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High-performance work practices lead to increased productivity and wages among workers

Washington, D.C. — As manufacturing plants and companies face increased competition from abroad, widespread domestic deregulation at home, global flows of hot money that destabilize exchange rates, and a rising share of imports and exports putting downward pressure on prices, the adoption of high-performance work systems (HPWSs) has become critical for firms seeking to remain globally competitive and maintain productivity, according to a new book by the Economic Policy Institute (EPI).

Manufacturing Advantage: Why High-Performance Work Systems Pay Off (Cornell University Press), by Eileen Appelbaum, Thomas Bailey, Peter Berg, and Arne L. Kalleberg, examines how HPWSs can help firms enhance their competitive advantage by adopting modern manufacturing practices that reduce costs and improve plant performance. The authors look at the effects these high-performance practices have on wages and important nonmonetary outcomes for workers.

The core of a high-performance work system in manufacturing is that work is organized to permit front-line workers to participate in decisions that alter organizational routines. This may be achieved in a number of ways, such as using shop-floor production teams or through employee participation in problem solving or quality-improvement teams.

The book focuses on the effect of HPWSs on workers and firms in three manufacturing industries: steel, apparel, and medical electronic instruments and imaging. The authors found that across these diverse industries, similar HPWSs had the following beneficial effects on firms that were surveyed:

  • Increases labor productivity and reduces unit labor costs – Firms adopting HPWSs may reduce the number of employees – including supervisors, service workers, and warehouse staff – required, but total employment of production workers rise as these firms become preferred suppliers.
  • Inventory buffers may be reduced – An increase in annual inventory turns is associated with smaller inventories and lower inventory carrying costs. HPWSs may reduce waste by improving first-time quality or lower the amount of space required for producing output, thus requiring less capital and reducing overhead costs.
  • Actual plant production can more closely mirror potential production –
    By reducing equipment failures or other disruptions in the production process.
  • HPWSs may lead to economic gains for plants by increasing revenues and creating information rents – More participatory work organization allows the plant to produce a more complex product mix, for example, or enables it to provide reliable on-time delivery of products.

The report not only examined the effect of adopting high-performance practices on the firms themselves, but also found that these practices led to five important worker outcomes:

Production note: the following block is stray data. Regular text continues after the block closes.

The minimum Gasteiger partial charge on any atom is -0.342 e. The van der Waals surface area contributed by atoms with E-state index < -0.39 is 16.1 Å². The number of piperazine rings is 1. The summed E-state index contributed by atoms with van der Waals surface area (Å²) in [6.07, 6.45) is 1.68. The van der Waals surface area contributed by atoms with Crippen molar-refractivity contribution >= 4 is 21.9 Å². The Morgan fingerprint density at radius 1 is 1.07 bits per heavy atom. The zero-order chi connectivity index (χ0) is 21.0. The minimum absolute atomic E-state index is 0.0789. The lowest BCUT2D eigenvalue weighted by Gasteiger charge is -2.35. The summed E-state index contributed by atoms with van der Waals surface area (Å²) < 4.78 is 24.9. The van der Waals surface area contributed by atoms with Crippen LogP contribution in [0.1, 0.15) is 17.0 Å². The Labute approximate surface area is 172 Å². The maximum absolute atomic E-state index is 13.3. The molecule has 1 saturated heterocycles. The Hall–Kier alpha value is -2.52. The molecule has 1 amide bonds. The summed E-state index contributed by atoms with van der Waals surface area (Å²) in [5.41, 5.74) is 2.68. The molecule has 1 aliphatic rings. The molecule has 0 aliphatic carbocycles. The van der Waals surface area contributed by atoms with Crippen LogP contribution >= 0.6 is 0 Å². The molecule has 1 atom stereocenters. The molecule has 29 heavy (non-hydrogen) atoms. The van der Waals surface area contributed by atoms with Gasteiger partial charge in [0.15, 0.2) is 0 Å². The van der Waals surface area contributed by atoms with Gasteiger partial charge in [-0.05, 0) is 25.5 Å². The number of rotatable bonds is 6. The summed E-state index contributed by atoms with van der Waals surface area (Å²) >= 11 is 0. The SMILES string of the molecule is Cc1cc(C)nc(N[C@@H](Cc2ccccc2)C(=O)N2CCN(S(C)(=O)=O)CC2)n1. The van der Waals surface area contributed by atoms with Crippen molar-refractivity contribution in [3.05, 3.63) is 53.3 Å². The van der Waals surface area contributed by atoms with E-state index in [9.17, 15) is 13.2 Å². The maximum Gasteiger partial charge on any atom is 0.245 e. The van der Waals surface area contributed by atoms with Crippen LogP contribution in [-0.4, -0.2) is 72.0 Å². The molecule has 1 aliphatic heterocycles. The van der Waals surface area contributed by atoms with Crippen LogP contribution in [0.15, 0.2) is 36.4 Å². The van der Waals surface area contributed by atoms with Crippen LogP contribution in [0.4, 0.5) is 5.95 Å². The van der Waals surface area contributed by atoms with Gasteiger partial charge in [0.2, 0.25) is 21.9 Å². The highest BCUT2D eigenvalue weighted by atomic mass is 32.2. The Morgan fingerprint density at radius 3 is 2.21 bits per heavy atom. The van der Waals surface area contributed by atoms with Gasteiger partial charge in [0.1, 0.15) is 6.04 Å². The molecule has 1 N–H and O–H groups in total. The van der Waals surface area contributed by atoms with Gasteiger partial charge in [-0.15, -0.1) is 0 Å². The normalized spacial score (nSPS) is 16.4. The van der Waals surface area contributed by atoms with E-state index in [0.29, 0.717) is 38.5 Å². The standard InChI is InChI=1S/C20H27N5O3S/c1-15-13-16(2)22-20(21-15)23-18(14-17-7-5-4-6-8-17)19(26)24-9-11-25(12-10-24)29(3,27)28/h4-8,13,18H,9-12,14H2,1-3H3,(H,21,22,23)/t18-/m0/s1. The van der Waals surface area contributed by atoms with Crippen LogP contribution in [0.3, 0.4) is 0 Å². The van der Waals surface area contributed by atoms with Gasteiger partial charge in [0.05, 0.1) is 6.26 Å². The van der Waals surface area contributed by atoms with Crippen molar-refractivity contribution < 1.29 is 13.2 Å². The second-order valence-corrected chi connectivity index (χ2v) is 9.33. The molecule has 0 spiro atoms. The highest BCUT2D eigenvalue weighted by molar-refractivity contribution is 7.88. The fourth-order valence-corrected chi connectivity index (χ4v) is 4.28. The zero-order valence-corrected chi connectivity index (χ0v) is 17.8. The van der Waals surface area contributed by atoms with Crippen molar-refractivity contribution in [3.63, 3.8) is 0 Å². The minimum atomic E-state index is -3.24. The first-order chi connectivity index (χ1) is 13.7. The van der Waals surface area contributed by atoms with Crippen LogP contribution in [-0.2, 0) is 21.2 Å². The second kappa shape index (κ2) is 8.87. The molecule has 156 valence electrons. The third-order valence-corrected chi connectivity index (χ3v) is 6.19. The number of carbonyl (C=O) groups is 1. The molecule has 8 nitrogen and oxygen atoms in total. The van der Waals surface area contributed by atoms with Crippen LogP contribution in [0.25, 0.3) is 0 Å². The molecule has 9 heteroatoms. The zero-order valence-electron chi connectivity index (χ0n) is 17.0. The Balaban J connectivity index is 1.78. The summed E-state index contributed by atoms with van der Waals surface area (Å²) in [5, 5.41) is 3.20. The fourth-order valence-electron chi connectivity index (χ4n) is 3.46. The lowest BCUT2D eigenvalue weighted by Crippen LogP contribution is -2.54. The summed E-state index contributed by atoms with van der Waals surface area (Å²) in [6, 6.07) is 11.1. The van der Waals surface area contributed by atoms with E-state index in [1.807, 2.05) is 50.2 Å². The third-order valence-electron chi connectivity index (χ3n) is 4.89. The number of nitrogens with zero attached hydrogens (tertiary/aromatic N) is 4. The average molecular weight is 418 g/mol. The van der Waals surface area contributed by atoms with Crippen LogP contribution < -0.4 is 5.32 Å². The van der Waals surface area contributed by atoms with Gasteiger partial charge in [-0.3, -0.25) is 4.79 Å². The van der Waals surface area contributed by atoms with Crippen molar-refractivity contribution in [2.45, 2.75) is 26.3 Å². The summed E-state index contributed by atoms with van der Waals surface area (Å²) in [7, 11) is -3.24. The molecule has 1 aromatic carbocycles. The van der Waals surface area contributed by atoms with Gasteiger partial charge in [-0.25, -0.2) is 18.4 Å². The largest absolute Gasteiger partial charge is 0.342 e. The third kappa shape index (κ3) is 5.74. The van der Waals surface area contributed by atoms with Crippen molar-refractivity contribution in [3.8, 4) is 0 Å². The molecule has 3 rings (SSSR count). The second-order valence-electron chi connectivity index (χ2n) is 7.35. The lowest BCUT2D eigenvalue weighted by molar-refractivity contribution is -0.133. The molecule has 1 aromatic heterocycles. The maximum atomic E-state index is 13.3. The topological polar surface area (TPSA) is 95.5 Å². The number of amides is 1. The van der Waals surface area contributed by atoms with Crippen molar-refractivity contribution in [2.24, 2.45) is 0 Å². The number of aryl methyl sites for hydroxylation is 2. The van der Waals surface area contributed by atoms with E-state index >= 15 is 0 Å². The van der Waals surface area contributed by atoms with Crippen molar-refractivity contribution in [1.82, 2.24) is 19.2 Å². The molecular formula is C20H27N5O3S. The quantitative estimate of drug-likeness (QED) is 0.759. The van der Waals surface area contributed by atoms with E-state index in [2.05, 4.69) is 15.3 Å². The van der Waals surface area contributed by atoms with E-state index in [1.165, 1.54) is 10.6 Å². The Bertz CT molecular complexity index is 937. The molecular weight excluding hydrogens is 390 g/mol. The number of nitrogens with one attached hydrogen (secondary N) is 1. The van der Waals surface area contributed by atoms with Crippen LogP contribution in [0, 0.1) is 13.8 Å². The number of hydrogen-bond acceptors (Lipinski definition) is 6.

• Higher wages for employees in more participatory work systems.
  • A raised level of trust among workers towards their managers within workplaces.
  • Greater intrinsic rewards from work in terms of both earnings and working conditions reaped by employees.
  • A higher level of organizational commitment on the part of workers.
  • No adverse effect on job satisfaction for workers in HPWSs.
  • No increase in worker stress, in fact most aspects of participation reduced levels of job stressors.

Firms have realized the broad benefits of adopting HPWSs and survey evidence indicates that workplace change has been quite rapid in recent years. The authors found greater use of these high performance practices by firms, and greater proportions of workers within firms engaged in these practices.

“In the 1980s and 1990s, the workplace changes required in order to compete in a global marketplace have become clear,” according to the authors. “High-performance work systems can give American plants competitive advantage and enable them to prosper in a global economy.”

Eileen Appelbaum is Research Director at the Economic Policy Institute. Formerly a Professor of Economics at Temple University, she is author or co-author of several books, including The New American Workplace: Transforming Work Systems in the United States (ILR Press).

Peter Berg is a Research Associate at the Economic Policy Institute and Assistant Professor in the School of Labor and Industrial Relations at Michigan State University. He is editor of Creating Competitive Capacity: Labor Market Institutions and Workplace Practices in Germany and the United States.

Thomas Bailey is Professor of Economics of Education and Director of
The Institute on Education and the Economy at Columbia University. He is author or co-author of several books, most recently Learning to Work.

Arne L. Kalleberg is the Kenan Professor of Sociology and Chair of the Department of Sociology at the University of North Carolina, Chapel Hill. He has co-authored or edited four books, the most recent of which is Organizations In America: A Portrait of Their Structures and Human Resource Practices.

The Economic Policy Institute is a nonprofit, non-partisan economic think tank based in Washington, D.C. Its founders include economic policy experts Jeff Faux, Lester Thurow, Robert Reich, Robert Kuttner and Ray Marshall.

For more information, contact:
Nan Gibson (202) 331-5546
Brian Lustig (202) 331-5530